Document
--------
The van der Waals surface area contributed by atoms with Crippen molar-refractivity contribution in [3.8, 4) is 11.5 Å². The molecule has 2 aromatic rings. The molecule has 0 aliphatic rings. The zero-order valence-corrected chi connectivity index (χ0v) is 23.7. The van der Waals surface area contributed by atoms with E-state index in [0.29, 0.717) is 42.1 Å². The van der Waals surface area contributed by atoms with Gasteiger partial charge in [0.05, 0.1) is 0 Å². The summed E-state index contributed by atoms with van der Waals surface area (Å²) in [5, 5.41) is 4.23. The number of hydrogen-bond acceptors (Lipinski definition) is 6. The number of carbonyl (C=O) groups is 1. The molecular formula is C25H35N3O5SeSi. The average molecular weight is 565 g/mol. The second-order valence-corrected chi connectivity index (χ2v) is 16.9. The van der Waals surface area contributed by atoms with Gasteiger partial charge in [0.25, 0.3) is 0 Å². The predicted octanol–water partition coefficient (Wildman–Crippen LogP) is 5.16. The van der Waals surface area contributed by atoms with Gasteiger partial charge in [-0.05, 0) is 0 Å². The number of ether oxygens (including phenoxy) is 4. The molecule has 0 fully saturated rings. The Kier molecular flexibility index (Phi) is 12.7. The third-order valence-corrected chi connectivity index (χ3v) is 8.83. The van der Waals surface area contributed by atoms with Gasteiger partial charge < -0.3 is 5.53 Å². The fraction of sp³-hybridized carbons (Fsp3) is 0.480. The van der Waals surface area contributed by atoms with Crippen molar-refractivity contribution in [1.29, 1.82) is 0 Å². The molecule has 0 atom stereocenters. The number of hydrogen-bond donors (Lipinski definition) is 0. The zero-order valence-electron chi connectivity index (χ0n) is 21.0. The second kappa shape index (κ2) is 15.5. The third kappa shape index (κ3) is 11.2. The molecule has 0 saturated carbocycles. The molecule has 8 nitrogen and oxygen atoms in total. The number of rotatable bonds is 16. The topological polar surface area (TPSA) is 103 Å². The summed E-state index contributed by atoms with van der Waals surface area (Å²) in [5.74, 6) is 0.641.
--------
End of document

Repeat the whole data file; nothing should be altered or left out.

The van der Waals surface area contributed by atoms with Crippen molar-refractivity contribution in [3.8, 4) is 11.5 Å². The molecule has 2 aromatic rings. The molecule has 0 aliphatic rings. The zero-order valence-corrected chi connectivity index (χ0v) is 23.7. The van der Waals surface area contributed by atoms with E-state index in [0.29, 0.717) is 42.1 Å². The van der Waals surface area contributed by atoms with Gasteiger partial charge in [0.05, 0.1) is 0 Å². The summed E-state index contributed by atoms with van der Waals surface area (Å²) in [5, 5.41) is 4.23. The number of hydrogen-bond acceptors (Lipinski definition) is 6. The number of carbonyl (C=O) groups is 1. The molecular formula is C25H35N3O5SeSi. The average molecular weight is 565 g/mol. The second-order valence-corrected chi connectivity index (χ2v) is 16.9. The van der Waals surface area contributed by atoms with Gasteiger partial charge in [0.25, 0.3) is 0 Å². The predicted octanol–water partition coefficient (Wildman–Crippen LogP) is 5.16. The van der Waals surface area contributed by atoms with Gasteiger partial charge in [-0.05, 0) is 0 Å². The number of ether oxygens (including phenoxy) is 4. The molecule has 0 fully saturated rings. The Kier molecular flexibility index (Phi) is 12.7. The third-order valence-corrected chi connectivity index (χ3v) is 8.83. The van der Waals surface area contributed by atoms with Gasteiger partial charge < -0.3 is 5.53 Å². The fraction of sp³-hybridized carbons (Fsp3) is 0.480. The van der Waals surface area contributed by atoms with Crippen molar-refractivity contribution in [1.29, 1.82) is 0 Å². The molecule has 0 atom stereocenters. The number of hydrogen-bond donors (Lipinski definition) is 0. The zero-order valence-electron chi connectivity index (χ0n) is 21.0. The second kappa shape index (κ2) is 15.5. The third kappa shape index (κ3) is 11.2. The molecule has 0 saturated carbocycles. The molecule has 8 nitrogen and oxygen atoms in total. The number of rotatable bonds is 16. The topological polar surface area (TPSA) is 103 Å². The summed E-state index contributed by atoms with van der Waals surface area (Å²) in [5.74, 6) is 0.641.